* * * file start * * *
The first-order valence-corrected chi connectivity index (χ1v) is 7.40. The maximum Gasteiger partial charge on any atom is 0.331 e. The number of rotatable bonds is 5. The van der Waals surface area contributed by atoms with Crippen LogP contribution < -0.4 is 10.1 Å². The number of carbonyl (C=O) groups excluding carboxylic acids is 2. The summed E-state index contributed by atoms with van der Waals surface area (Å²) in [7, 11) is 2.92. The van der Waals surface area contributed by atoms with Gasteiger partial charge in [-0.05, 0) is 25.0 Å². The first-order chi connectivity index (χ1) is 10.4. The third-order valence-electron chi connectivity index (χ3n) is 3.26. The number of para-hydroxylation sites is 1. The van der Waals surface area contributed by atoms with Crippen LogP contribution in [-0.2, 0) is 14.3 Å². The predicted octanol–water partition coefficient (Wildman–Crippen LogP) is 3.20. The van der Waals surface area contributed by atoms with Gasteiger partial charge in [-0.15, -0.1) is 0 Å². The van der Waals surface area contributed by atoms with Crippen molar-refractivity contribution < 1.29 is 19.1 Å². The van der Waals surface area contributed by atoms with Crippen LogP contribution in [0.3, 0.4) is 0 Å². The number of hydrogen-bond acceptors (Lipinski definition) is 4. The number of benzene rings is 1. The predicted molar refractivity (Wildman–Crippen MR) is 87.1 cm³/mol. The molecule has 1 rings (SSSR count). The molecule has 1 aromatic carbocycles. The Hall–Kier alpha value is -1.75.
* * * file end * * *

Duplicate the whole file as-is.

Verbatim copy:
The first-order valence-corrected chi connectivity index (χ1v) is 7.40. The maximum Gasteiger partial charge on any atom is 0.331 e. The number of rotatable bonds is 5. The van der Waals surface area contributed by atoms with Crippen LogP contribution < -0.4 is 10.1 Å². The number of carbonyl (C=O) groups excluding carboxylic acids is 2. The summed E-state index contributed by atoms with van der Waals surface area (Å²) in [7, 11) is 2.92. The van der Waals surface area contributed by atoms with Gasteiger partial charge in [-0.05, 0) is 25.0 Å². The first-order chi connectivity index (χ1) is 10.4. The third-order valence-electron chi connectivity index (χ3n) is 3.26. The number of para-hydroxylation sites is 1. The van der Waals surface area contributed by atoms with Crippen LogP contribution in [-0.2, 0) is 14.3 Å². The predicted octanol–water partition coefficient (Wildman–Crippen LogP) is 3.20. The van der Waals surface area contributed by atoms with Gasteiger partial charge in [-0.15, -0.1) is 0 Å². The van der Waals surface area contributed by atoms with Crippen molar-refractivity contribution < 1.29 is 19.1 Å². The van der Waals surface area contributed by atoms with Crippen LogP contribution in [0.3, 0.4) is 0 Å². The number of hydrogen-bond acceptors (Lipinski definition) is 4. The number of benzene rings is 1. The predicted molar refractivity (Wildman–Crippen MR) is 87.1 cm³/mol. The molecule has 1 rings (SSSR count). The molecule has 1 aromatic carbocycles. The Hall–Kier alpha value is -1.75.